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Ichthyosaurs: a day in the life… is growing, the website that is. Following a hectic week of much reference checking and cross-checking, I have compiled a list: a list of ichthyosaurs.

You can find this list in the new ‘Ichthyosaur palaeontology’ tab at the top of the page. From that I’m sure that you can guess my aspirations. While there are many aspects of ichthyosaur palaeontology that can change rapidly, having such basic data can be important to keep up stock of the science. It also provides the ‘canvas’ to be worked upon within any particular group.


This list is on the page entitled ‘Ichthyosaur taxonomy’. Taxonomy is the study of classifying organisms; plants, fungi, animals and more. Particularly, taxonomy, specifically ‘alpha taxonomy’ is concerned with the description, identification and naming of organisms. So this page of ichthyosaur taxonomy features a list of all valid ichthyosaur names, arranged alphabetically. As I’ve said before, and reminded last week, the naming of organisms is regulated by the International Code of Zoological Nomenclature. Each name has two parts: generic and specific, usually with the name of the first author following this.

The author included is the first to describe and name the species itself, so includes the author(s) surnames and the year of publication. This may or may not be enclosed in brackets: no brackets means that the name is the same as originally published, e.g. Cymbospondylus piscosus Leidy, 1868 was first named by Leidy in 1868, and hasn’t been changed.

Sometimes, the names of organisms can change. This may be because the name is given to a species which has been named before, or if the name has been used before. It can also happen if new material means that the genus should be changed. An example would be Ichthyosaurus enthekiodon Hulke, 1871 (as originally named by Hulke in 1871). The generic name was changed by Huene in 1922 to separate it from other Ichthyosaurus. So the genus is Nannopterygius Huene, 1922, but the species became Nannopterygius enthekiodon (Hulke, 1871).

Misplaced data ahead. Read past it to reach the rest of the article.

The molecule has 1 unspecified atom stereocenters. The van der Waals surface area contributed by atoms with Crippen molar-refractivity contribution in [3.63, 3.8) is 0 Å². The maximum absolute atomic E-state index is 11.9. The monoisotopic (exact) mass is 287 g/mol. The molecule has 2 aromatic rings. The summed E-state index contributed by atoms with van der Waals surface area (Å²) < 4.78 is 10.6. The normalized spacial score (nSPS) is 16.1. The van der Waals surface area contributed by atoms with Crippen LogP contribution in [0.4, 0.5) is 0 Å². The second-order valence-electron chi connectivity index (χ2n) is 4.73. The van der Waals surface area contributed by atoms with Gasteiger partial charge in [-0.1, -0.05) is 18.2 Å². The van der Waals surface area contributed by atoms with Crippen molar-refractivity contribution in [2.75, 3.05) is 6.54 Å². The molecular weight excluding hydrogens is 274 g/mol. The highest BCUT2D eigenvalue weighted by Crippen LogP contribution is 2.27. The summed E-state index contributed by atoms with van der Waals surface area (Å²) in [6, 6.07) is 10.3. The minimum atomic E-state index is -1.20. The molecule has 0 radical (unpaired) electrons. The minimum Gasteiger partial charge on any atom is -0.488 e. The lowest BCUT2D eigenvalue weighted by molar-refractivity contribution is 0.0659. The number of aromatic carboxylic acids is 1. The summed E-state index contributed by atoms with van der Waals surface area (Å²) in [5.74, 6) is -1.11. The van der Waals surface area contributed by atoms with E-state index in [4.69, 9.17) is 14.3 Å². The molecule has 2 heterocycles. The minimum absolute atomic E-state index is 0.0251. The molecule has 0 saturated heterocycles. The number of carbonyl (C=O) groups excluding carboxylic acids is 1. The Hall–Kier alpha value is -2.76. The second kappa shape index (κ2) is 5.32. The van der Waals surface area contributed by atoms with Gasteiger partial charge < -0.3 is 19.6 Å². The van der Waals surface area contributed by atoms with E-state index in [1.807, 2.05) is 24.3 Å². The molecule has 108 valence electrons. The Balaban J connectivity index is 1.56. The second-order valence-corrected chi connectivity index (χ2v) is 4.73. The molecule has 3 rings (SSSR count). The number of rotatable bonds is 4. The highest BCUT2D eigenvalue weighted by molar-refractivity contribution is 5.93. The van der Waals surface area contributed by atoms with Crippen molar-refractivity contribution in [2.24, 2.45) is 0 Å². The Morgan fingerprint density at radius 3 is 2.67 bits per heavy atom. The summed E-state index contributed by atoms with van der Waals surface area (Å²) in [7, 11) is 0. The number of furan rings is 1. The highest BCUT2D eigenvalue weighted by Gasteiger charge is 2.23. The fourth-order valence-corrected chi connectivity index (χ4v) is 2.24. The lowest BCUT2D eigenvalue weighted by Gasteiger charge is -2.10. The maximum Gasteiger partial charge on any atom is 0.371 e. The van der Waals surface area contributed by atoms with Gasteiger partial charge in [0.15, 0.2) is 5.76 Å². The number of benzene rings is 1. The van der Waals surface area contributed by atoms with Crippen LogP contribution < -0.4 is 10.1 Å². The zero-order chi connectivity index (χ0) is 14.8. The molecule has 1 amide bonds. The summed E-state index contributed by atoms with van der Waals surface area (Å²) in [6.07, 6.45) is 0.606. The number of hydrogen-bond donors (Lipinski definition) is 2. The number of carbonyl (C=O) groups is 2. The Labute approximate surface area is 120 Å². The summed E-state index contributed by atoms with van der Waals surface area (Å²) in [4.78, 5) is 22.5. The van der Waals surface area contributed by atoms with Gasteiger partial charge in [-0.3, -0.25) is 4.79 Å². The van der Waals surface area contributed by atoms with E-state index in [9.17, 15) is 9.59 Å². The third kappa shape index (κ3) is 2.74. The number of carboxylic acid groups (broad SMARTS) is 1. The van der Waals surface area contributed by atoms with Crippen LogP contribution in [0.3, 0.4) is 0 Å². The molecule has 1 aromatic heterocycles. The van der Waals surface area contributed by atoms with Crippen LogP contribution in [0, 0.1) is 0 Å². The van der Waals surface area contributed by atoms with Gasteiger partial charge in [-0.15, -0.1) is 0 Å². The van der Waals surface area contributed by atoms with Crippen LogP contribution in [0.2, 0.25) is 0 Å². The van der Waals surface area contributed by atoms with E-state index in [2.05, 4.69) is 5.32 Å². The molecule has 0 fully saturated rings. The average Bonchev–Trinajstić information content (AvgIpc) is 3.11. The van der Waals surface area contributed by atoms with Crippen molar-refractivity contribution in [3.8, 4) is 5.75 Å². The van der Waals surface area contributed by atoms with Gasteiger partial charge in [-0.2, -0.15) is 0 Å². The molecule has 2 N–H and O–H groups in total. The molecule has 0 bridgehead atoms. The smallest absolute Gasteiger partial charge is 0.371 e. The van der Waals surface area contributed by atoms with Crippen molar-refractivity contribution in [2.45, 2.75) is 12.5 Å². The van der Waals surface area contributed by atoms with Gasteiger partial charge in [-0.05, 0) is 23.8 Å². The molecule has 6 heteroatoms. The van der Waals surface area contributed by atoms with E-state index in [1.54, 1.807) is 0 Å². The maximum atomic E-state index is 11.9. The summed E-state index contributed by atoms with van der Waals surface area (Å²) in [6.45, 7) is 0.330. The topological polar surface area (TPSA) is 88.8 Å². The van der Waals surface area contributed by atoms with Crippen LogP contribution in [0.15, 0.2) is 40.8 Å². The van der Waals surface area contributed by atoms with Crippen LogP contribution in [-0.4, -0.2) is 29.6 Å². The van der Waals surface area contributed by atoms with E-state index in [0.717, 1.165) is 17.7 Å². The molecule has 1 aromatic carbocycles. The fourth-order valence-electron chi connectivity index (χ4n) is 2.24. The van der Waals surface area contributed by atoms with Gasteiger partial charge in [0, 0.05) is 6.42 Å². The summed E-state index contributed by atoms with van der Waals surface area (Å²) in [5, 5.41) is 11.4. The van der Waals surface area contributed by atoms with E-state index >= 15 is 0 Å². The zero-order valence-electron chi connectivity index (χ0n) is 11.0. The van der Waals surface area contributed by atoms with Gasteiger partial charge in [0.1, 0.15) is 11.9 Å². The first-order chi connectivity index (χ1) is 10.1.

The list itself

There are a few things that can be taken simply from the list, mostly related to diversity. The 108 98 species in 53 genera mean that many genera have only a single species. This is at odds with the state about 100 years ago, when all species were placed in only a few taxa (Ichthyosaurus was the only genus from 1818 until 1874, when Seeley erected Ophthalmosaurus). That situation is still found, particularly in the Cretaceous genus Platypterygius (11 genera), but also in Ichthyosaurus (5 genera), Temnodontosaurus (5 genera) and Ophthalmosaurus (4 genera). McGowan and Motani (2003, Handbook of Paleoherpetology) suggested that some genera should be synonymised, including questioning the relatively high diversity from the Middle Triassic Grenzbitumenzone in Switzerland and Italy. A later version will hopefully include all non-valid taxa, for whatever reason, too. This will show the development of ichthyosaur study through time.

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